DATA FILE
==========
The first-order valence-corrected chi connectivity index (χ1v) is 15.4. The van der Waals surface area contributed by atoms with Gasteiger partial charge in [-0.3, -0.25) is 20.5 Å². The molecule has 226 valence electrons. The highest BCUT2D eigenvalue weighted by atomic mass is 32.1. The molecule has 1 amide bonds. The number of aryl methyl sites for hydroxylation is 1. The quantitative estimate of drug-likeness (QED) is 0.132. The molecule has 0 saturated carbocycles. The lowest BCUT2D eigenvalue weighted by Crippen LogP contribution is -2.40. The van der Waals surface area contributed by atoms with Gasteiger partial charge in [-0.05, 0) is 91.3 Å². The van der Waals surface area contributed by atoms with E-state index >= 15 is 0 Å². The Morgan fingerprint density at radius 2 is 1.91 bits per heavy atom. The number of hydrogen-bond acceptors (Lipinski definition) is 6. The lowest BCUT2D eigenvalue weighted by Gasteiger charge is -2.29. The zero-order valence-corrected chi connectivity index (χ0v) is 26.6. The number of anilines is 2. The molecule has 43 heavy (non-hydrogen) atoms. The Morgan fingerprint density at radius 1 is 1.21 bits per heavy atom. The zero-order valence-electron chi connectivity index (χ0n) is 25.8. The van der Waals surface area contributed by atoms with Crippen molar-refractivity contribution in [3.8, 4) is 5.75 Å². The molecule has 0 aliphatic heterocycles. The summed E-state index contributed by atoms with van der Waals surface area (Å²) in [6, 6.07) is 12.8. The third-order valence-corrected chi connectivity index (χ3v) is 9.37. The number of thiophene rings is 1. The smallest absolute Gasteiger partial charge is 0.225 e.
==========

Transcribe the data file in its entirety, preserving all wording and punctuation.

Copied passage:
The first-order valence-corrected chi connectivity index (χ1v) is 15.4. The van der Waals surface area contributed by atoms with Gasteiger partial charge in [-0.3, -0.25) is 20.5 Å². The molecule has 226 valence electrons. The highest BCUT2D eigenvalue weighted by atomic mass is 32.1. The molecule has 1 amide bonds. The number of aryl methyl sites for hydroxylation is 1. The quantitative estimate of drug-likeness (QED) is 0.132. The molecule has 0 saturated carbocycles. The lowest BCUT2D eigenvalue weighted by Crippen LogP contribution is -2.40. The van der Waals surface area contributed by atoms with Gasteiger partial charge in [-0.05, 0) is 91.3 Å². The van der Waals surface area contributed by atoms with E-state index >= 15 is 0 Å². The Morgan fingerprint density at radius 2 is 1.91 bits per heavy atom. The number of hydrogen-bond acceptors (Lipinski definition) is 6. The lowest BCUT2D eigenvalue weighted by Gasteiger charge is -2.29. The zero-order valence-corrected chi connectivity index (χ0v) is 26.6. The number of anilines is 2. The molecule has 43 heavy (non-hydrogen) atoms. The Morgan fingerprint density at radius 1 is 1.21 bits per heavy atom. The zero-order valence-electron chi connectivity index (χ0n) is 25.8. The van der Waals surface area contributed by atoms with Crippen molar-refractivity contribution in [3.8, 4) is 5.75 Å². The molecule has 0 aliphatic heterocycles. The summed E-state index contributed by atoms with van der Waals surface area (Å²) in [6, 6.07) is 12.8. The third-order valence-corrected chi connectivity index (χ3v) is 9.37. The number of thiophene rings is 1. The smallest absolute Gasteiger partial charge is 0.225 e.